Magali Reus’ sculptures are accumulations of images and things. She draws on objects she finds around her, recombining them into something strange and unfamiliar. Although a keen observer of the physical world, Reus avoids using readymade objects. Instead, each element of her sculptural jigsaws has been meticulously fabricated using a mixture of technological and traditionally craft-based techniques. Colors, materials, textures, sizes, and shapes are all manipulated, throwing everyday habits of association into disarray. As a result, the viewer is invited to question the way objects may take on — or shed — meanings.
For example, in her series of sculptures Mustard, Magali Reus used complex techniques to process a variety of synthetic materials, including fabrics and leather. As a result, she has created sculptural forms that avoid direct references to existing objects. However, her sculptures still evoke associations with saddles, motorcycles, or blankets.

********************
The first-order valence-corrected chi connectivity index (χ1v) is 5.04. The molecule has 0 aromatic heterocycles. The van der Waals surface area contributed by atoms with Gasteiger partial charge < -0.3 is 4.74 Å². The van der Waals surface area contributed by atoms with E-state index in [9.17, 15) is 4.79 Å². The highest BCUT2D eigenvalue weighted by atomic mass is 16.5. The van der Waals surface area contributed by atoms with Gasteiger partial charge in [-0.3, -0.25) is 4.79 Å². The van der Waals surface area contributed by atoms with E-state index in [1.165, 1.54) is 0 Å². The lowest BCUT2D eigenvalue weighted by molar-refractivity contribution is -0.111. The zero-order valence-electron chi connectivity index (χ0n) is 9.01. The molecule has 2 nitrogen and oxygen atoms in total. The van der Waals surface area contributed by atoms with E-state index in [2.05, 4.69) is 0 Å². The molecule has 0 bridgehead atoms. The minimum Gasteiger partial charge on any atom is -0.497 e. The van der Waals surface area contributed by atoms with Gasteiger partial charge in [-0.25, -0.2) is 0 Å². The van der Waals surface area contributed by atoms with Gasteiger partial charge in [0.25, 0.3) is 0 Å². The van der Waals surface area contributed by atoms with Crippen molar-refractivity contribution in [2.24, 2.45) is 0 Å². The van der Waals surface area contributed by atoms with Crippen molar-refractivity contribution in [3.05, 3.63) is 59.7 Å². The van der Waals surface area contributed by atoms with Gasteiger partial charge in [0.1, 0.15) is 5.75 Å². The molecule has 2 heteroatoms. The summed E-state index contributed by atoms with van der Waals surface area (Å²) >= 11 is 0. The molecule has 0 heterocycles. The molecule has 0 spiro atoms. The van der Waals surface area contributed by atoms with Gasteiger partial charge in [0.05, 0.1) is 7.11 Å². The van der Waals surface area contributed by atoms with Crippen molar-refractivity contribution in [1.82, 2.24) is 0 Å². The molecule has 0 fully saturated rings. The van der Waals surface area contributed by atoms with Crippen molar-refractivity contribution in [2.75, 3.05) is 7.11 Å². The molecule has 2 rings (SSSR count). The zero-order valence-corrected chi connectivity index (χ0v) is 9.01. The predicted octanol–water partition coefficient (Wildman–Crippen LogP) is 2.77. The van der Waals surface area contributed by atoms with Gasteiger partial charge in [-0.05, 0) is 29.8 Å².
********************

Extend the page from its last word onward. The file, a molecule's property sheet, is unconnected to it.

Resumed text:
Her works include both a strong physical and simultaneously unsettling presence. For instance, the way she enlarges the (animal) forms contains elements of camp and the grotesque. Their complex material composition and exuberant ornamentation repurpose decorative impulse into something that at first glimpse appears functional or utilitarian.
Through this use of seemingly everyday objects and images, Reus’ work initially evokes a sense of familiarity. And only upon closer scrutiny that the hidden complexity of her works unfolds. Reus adopts an almost obsessive approach of layering and repetition of visual elements, with a resultant crisis of definition that leads to her works to emerge as more personified or simply abstract entities.